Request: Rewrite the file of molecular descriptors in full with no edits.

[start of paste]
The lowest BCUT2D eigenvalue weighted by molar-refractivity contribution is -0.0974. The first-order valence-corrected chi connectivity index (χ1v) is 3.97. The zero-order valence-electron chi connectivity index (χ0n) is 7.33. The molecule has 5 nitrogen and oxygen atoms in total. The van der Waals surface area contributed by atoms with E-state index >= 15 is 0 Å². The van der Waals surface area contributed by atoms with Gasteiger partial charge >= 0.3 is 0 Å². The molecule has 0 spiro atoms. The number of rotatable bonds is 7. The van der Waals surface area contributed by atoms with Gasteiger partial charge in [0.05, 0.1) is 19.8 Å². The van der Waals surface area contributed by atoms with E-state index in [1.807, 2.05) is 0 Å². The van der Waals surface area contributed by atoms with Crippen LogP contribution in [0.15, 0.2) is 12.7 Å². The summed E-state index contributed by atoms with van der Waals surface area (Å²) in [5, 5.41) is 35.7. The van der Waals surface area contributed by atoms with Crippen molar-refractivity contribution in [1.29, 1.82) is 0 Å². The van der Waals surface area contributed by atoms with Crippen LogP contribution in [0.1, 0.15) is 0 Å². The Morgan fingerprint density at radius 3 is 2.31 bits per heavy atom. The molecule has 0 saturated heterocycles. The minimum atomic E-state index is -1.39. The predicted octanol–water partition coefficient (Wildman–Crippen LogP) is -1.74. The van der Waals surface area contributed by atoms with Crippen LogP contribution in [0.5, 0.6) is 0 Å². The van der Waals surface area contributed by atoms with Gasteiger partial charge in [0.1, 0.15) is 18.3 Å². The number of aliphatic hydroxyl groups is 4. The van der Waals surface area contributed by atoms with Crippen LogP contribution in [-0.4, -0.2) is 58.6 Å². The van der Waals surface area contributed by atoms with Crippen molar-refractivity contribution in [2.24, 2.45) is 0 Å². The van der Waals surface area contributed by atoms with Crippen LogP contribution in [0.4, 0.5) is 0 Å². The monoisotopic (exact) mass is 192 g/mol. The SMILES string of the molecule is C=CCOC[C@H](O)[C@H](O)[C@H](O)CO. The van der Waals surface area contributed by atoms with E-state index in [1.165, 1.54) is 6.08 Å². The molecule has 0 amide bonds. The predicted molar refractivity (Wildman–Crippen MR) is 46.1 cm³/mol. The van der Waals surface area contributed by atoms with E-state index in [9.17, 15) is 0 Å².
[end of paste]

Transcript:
The lowest BCUT2D eigenvalue weighted by molar-refractivity contribution is -0.0974. The first-order valence-corrected chi connectivity index (χ1v) is 3.97. The zero-order valence-electron chi connectivity index (χ0n) is 7.33. The molecule has 5 nitrogen and oxygen atoms in total. The van der Waals surface area contributed by atoms with E-state index >= 15 is 0 Å². The van der Waals surface area contributed by atoms with Gasteiger partial charge >= 0.3 is 0 Å². The molecule has 0 spiro atoms. The number of rotatable bonds is 7. The van der Waals surface area contributed by atoms with Gasteiger partial charge in [0.05, 0.1) is 19.8 Å². The van der Waals surface area contributed by atoms with E-state index in [1.807, 2.05) is 0 Å². The van der Waals surface area contributed by atoms with Crippen LogP contribution in [0.15, 0.2) is 12.7 Å². The summed E-state index contributed by atoms with van der Waals surface area (Å²) in [5, 5.41) is 35.7. The van der Waals surface area contributed by atoms with Crippen molar-refractivity contribution in [1.29, 1.82) is 0 Å². The van der Waals surface area contributed by atoms with Crippen LogP contribution in [0.1, 0.15) is 0 Å². The Morgan fingerprint density at radius 3 is 2.31 bits per heavy atom. The molecule has 0 saturated heterocycles. The minimum atomic E-state index is -1.39. The predicted octanol–water partition coefficient (Wildman–Crippen LogP) is -1.74. The van der Waals surface area contributed by atoms with Crippen LogP contribution in [0.5, 0.6) is 0 Å². The van der Waals surface area contributed by atoms with Gasteiger partial charge in [0.1, 0.15) is 18.3 Å². The number of aliphatic hydroxyl groups is 4. The van der Waals surface area contributed by atoms with Crippen LogP contribution in [-0.4, -0.2) is 58.6 Å². The van der Waals surface area contributed by atoms with Crippen molar-refractivity contribution in [2.24, 2.45) is 0 Å². The van der Waals surface area contributed by atoms with Crippen LogP contribution in [0.4, 0.5) is 0 Å². The monoisotopic (exact) mass is 192 g/mol. The SMILES string of the molecule is C=CCOC[C@H](O)[C@H](O)[C@H](O)CO. The van der Waals surface area contributed by atoms with E-state index in [1.165, 1.54) is 6.08 Å². The molecule has 0 amide bonds. The predicted molar refractivity (Wildman–Crippen MR) is 46.1 cm³/mol. The van der Waals surface area contributed by atoms with E-state index in [9.17, 15) is 0 Å².